As a partner in the Wisconsin effort, the Wisconsin Farm Center will be creating farmer focus groups, developing and implementing mental health provider trainings, and assisting with other activities that focus on farmer mental health needs. “As stress among farmers continues to run high, we are excited to be joining with UW-Madison Extension and other partners to help Wisconsin farmers and their families overcome mental health related challenges through this unique collaboration,” said Jayne Krull, DATCP’s Farm Center Director.
Wisconsin Partnership Program
A second grant funded in October 2020, supports the farm stress, mental health, and medical care needs of farmers, families, and farmworkers in a five-county region of southwest Wisconsin. This project is led by the Southwestern Wisconsin Community Action Program (SWCAP) and is titled “Addressing Stressors, Preventing Farmer Suicide: Social Connectedness and Health.”
The project team includes SWCAP, UW-Madison Division of Extension, the College of Agricultural and Life Sciences, and the School of Human Ecology’s Center for Community and Nonprofit Studies. The $1 million grant, over five years, will address mental health needs of Wisconsin farmers and workers. The projects goals include reducing suicide risk in this population. The team will work closely with farmers, community leaders, health professionals, and others to develop a range of activities and resources designed to build resilience and knowledge among families, local businesses, services, medical and mental health care providers and others. The project will support and empower rural residents to strengthen the social connections and to leverage educational efforts on farm diversification and financial stabilization.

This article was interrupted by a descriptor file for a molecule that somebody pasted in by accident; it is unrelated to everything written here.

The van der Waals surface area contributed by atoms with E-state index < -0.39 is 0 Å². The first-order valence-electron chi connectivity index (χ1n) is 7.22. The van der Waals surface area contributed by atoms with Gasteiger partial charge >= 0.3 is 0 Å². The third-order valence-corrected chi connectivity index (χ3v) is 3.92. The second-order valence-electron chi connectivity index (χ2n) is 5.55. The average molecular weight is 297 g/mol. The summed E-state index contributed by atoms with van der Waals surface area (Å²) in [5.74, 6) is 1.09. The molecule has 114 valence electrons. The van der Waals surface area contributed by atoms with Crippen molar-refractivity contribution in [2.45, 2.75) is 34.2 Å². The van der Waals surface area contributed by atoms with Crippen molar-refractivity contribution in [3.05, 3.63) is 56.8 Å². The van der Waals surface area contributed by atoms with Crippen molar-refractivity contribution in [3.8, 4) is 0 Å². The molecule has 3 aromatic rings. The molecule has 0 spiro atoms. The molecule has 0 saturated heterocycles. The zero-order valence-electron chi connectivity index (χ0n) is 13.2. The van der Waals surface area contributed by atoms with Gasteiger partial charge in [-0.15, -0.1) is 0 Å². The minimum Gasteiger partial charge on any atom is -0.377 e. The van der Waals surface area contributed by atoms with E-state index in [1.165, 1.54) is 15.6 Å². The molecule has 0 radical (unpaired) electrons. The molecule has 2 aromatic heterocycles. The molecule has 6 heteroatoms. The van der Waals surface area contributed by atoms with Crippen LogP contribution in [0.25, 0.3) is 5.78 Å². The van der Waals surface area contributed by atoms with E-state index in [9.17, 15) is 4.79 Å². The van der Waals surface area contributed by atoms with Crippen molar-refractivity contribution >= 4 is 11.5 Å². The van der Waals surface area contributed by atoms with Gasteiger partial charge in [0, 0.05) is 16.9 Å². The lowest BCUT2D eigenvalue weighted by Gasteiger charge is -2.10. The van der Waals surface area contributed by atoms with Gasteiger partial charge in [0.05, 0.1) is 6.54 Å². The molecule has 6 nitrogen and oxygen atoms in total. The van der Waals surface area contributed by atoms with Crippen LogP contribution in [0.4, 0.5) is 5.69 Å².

This project is one of six grants funded by the Wisconsin Partnership Program at the University of Wisconsin School of Medicine and Public Health through its Community Impact Grants program. The projects were selected for their potential to create policy, environmental, and systems change that advance health equity and lead to equitable and sustainable improvements in health.
Together, these new Wisconsin projects seek to engage farmers, family members, workers, and the wide range of individuals that provide products, services, technical information and support to those in the industry who produce the food and farm products that keep us healthy and safe during these challenging times.
“We feel strongly that the answers to some of the concerns, barriers and challenges in our state’s farming communities are embedded within those in our communities,” said John Shutske, Director, UW Center for Agricultural Safety and Health. “In our rural areas, there is an incredible gold mine of wisdom, experience, and knowledge. But, because of changes in technology, an aging population, and other shifts, it’s not always possible for ideas and actions to ‘come together’ especially across geographical and time barriers. Our job will be to help communities and leaders to weave resources together in ways that benefit us all.”